SDN and Cloud Connectivity in Distributed Data Environments

It seems that the farther along we get toward the software defined network, and by extension the software defined data center, the more we confront the issue of connectivity.

This is somewhat surprising, because it has been a steady assumption in IT circles that once SDN moves network architectures to the virtual layer, issues like connectivity will take care of themselves. With no hardware to worry about, applications will be able to forge their own pathways to and through cyberspace and the cloud, often more efficiently than their human overseers ever could.

But it turns out things aren’t quite so simple, at least when it comes to building the functionality that supports such dynamic networking. As I pointed out a few weeks ago, connectivity from the data center to the cloud will be a crucial component of the software defined data center, but this is by no means the only way in which connectivity will be implemented. Even a dedicated, high-speed link to a cloud provider is only one facet of what is likely to become a broadly distributed data environment.

In all likelihood, the data environment of the future will be even more distributed than it is now, covering multiple sites either in the cloud or within a wide-area virtual private network. If that is the case, organizations will need some fairly sophisticated software to keep the bits flowing smoothly. Fortunately, a number of start-ups are already addressing this issue, including CPLAN Networks, which recently released the Dynamic Virtual Networks Interconnect (DVNi), which utilizes advanced traffic engineering software to build Layer 2 and Layer 3 VPNs over MPLS networks. The system is OpenStack-compatible and employs label-switch traffic optimization and modeling, as well as automatic discovery and acquisition for all major switch platforms, enabling network environments to be established quickly and easily. It also supports VRFs, MP-BGP, PE-CE and other transactional interfaces to ensure end-to-end service configuration integrity.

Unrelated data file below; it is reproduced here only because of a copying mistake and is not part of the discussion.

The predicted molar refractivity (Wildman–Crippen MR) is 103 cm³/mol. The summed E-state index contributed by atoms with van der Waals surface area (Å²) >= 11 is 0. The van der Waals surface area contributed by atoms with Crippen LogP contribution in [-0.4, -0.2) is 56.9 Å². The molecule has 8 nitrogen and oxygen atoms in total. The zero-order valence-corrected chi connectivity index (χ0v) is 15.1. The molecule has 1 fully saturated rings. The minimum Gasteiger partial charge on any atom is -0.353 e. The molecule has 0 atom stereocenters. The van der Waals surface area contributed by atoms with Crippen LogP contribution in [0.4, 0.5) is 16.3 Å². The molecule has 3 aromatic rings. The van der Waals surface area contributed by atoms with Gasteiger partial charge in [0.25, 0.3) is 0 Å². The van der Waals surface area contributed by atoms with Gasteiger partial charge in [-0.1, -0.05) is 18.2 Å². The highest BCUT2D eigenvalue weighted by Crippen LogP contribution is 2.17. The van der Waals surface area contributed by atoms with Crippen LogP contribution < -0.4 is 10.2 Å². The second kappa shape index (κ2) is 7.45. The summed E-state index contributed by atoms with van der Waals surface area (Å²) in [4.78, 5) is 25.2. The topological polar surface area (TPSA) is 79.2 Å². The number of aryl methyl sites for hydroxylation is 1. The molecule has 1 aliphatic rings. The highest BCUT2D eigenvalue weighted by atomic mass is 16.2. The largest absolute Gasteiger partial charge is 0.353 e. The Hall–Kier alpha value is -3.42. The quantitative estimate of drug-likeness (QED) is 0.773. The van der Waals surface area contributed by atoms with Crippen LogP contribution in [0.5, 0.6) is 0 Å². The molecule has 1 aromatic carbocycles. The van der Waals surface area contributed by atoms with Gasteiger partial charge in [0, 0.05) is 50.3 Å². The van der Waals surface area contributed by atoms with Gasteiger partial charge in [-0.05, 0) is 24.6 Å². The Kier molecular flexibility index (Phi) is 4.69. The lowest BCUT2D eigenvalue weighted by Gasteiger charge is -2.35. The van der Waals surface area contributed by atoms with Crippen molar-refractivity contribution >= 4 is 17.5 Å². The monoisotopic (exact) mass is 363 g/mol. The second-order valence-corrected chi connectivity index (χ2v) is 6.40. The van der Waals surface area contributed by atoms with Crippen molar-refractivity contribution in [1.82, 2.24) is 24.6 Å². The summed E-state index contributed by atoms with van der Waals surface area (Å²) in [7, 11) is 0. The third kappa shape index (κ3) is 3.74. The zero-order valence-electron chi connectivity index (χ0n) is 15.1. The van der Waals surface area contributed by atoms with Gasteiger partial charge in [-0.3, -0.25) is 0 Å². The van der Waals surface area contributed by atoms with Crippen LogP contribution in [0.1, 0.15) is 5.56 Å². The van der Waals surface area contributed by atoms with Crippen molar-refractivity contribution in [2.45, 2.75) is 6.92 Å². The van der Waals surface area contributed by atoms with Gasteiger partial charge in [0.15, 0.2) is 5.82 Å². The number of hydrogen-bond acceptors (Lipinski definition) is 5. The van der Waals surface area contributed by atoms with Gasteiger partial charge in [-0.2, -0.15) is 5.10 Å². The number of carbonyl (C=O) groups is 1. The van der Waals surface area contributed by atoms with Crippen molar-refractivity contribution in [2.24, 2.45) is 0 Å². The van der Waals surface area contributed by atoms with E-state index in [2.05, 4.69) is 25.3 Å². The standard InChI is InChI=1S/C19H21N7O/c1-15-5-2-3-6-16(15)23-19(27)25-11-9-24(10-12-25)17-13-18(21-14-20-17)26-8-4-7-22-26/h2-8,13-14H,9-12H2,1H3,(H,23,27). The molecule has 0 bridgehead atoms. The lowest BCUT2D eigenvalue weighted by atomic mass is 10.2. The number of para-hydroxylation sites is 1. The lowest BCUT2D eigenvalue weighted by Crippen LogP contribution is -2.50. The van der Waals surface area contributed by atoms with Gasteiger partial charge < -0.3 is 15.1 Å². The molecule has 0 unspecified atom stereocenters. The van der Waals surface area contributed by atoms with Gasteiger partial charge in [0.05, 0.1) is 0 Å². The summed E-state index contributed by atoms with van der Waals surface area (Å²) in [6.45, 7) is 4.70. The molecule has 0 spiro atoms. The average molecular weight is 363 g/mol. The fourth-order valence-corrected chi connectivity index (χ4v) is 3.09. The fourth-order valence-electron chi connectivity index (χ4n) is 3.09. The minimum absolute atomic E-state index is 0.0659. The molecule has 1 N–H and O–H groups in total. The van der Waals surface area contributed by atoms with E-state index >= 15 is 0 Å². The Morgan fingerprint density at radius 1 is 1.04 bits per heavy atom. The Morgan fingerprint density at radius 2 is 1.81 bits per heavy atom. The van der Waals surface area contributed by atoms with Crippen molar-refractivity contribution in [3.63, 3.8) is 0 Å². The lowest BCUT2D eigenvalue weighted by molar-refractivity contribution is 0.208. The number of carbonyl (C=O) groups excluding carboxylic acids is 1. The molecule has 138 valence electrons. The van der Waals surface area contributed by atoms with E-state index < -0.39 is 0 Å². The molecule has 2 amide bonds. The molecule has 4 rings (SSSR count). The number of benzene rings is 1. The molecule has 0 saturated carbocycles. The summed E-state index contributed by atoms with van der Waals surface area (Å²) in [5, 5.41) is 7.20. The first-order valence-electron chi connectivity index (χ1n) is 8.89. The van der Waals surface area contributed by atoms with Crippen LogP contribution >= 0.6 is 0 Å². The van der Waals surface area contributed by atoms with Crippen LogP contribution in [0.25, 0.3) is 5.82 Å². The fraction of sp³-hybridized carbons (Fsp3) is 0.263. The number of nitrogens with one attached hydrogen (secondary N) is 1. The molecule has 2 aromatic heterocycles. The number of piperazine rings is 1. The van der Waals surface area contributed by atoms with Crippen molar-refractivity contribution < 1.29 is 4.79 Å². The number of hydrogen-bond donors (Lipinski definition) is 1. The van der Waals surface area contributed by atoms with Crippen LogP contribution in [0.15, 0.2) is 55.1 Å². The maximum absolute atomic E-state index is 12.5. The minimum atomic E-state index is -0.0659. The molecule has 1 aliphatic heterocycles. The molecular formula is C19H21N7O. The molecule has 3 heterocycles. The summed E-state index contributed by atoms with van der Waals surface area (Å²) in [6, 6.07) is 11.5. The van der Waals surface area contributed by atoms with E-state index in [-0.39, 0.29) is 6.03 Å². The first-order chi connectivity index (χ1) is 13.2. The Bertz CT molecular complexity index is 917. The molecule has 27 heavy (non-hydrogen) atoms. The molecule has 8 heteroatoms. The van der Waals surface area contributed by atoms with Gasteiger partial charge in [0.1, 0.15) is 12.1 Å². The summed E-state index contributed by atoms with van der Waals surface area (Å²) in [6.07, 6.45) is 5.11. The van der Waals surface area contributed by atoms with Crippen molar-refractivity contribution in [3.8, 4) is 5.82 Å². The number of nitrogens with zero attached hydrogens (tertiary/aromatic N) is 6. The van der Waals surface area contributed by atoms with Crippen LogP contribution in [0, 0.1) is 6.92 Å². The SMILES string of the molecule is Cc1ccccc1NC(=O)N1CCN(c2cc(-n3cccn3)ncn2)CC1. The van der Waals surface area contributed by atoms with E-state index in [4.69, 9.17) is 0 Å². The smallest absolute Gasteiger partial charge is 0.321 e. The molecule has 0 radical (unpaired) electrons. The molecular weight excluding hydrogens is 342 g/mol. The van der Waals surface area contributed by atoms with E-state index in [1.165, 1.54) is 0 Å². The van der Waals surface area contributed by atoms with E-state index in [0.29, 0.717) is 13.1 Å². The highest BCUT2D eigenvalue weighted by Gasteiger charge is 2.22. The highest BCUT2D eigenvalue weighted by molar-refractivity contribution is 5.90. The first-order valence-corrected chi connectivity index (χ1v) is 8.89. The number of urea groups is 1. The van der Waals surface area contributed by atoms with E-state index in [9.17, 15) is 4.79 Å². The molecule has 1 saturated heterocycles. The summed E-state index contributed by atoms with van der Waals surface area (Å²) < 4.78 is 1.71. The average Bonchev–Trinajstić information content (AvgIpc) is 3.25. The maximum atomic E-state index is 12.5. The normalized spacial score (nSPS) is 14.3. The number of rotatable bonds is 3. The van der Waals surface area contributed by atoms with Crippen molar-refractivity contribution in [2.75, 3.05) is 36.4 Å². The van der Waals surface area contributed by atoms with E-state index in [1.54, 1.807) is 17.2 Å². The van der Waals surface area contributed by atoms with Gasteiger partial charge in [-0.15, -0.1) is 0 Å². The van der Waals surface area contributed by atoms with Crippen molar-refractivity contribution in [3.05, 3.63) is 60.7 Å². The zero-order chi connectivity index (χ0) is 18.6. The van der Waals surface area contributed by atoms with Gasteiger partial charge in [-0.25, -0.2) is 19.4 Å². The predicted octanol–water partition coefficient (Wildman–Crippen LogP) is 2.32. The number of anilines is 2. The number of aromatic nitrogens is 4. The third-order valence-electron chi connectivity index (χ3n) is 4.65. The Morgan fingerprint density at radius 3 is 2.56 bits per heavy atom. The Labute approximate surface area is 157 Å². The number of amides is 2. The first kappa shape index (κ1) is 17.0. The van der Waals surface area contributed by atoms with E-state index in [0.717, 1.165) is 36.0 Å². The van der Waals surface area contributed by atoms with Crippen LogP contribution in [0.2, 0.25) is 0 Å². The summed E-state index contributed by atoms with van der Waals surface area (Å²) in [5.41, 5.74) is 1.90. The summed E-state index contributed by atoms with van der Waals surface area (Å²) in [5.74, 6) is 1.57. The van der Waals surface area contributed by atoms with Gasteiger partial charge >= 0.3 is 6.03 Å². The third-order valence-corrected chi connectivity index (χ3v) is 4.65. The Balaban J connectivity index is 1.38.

In order to keep tabs on all this distributed data, network managers will have to shift their focus from underlying infrastructure to the application programming interface (API), according to MTM Technologies’ Bill Kleyman. At the moment, there seem to be four major connection points between clouds and data center infrastructure that require API compatibility: SaaS, PaaS, IaaS and cross-platform services. But the number of APIs that service these points is growing, with CloudStack and OpenStack contending with solutions from Google, Nimbus, VMware and others. And both Amazon and Eucalyptus are touting the concept of cloud agnosticism in their latest releases through tools like auto-scaling and elastic load balancing.

Indeed, if enterprise networks are to keep up with the dynamism of SDN and the cloud, some long-standing approaches to management and design need to be rethought, says Plexxi’s Mike Bushong. One of the most fundamental is the Shortest Path First algorithm that has guided the industry for more than 50 years. In the future, pathing decisions will need to be based more on resource load, not the number of interconnects between points. By pushing load onto resources that have the greatest amount of available capacity using techniques like Equal Cost Multi Pathing (ECMP), data won’t necessarily follow the shortest route through the network, but it should be the least congested.

The point of all this is that connectivity in the software-defined age will not be based solely on wires or bandwidth or throughput. These will still be important, but full connectivity will also have to accommodate things like traffic management, data and application interfacing, policy management and governance.

As I mentioned above, building connectivity within and between software-based architectures is the hard part. Once the foundations for advanced connectivity are in place, however, the enterprise should find that maintaining a robust networking environment in software is a lot less time-consuming than in hardware.

Photo courtesy of Shutterstock.

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